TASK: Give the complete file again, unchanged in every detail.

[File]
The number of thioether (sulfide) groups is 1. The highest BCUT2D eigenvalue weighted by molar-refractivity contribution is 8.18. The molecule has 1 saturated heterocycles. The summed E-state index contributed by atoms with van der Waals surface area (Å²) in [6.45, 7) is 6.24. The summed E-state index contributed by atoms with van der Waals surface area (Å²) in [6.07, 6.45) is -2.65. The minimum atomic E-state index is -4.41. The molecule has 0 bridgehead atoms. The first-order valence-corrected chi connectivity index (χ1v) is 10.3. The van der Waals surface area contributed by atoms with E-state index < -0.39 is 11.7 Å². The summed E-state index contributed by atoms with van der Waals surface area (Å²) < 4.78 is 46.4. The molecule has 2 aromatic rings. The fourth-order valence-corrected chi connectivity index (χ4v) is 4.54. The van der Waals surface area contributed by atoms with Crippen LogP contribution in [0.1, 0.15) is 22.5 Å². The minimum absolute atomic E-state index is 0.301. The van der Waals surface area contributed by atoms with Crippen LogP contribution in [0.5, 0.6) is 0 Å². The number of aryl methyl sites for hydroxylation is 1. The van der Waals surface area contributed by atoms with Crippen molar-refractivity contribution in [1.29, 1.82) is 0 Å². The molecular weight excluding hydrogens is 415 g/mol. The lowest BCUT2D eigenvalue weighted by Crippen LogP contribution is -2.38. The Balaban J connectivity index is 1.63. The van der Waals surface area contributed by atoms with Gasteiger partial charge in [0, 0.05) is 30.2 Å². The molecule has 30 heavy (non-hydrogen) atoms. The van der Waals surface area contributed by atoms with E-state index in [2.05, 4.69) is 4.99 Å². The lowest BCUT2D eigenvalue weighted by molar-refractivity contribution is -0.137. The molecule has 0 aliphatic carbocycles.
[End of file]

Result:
The number of thioether (sulfide) groups is 1. The highest BCUT2D eigenvalue weighted by molar-refractivity contribution is 8.18. The molecule has 1 saturated heterocycles. The summed E-state index contributed by atoms with van der Waals surface area (Å²) in [6.45, 7) is 6.24. The summed E-state index contributed by atoms with van der Waals surface area (Å²) in [6.07, 6.45) is -2.65. The minimum atomic E-state index is -4.41. The molecule has 0 bridgehead atoms. The first-order valence-corrected chi connectivity index (χ1v) is 10.3. The van der Waals surface area contributed by atoms with E-state index < -0.39 is 11.7 Å². The summed E-state index contributed by atoms with van der Waals surface area (Å²) < 4.78 is 46.4. The molecule has 2 aromatic rings. The fourth-order valence-corrected chi connectivity index (χ4v) is 4.54. The van der Waals surface area contributed by atoms with Crippen LogP contribution in [0.1, 0.15) is 22.5 Å². The minimum absolute atomic E-state index is 0.301. The van der Waals surface area contributed by atoms with Crippen LogP contribution in [0.5, 0.6) is 0 Å². The number of aryl methyl sites for hydroxylation is 1. The van der Waals surface area contributed by atoms with Crippen molar-refractivity contribution in [1.29, 1.82) is 0 Å². The molecular weight excluding hydrogens is 415 g/mol. The lowest BCUT2D eigenvalue weighted by Crippen LogP contribution is -2.38. The Balaban J connectivity index is 1.63. The van der Waals surface area contributed by atoms with Gasteiger partial charge in [0, 0.05) is 30.2 Å². The molecule has 30 heavy (non-hydrogen) atoms. The van der Waals surface area contributed by atoms with E-state index in [2.05, 4.69) is 4.99 Å². The lowest BCUT2D eigenvalue weighted by molar-refractivity contribution is -0.137. The molecule has 0 aliphatic carbocycles.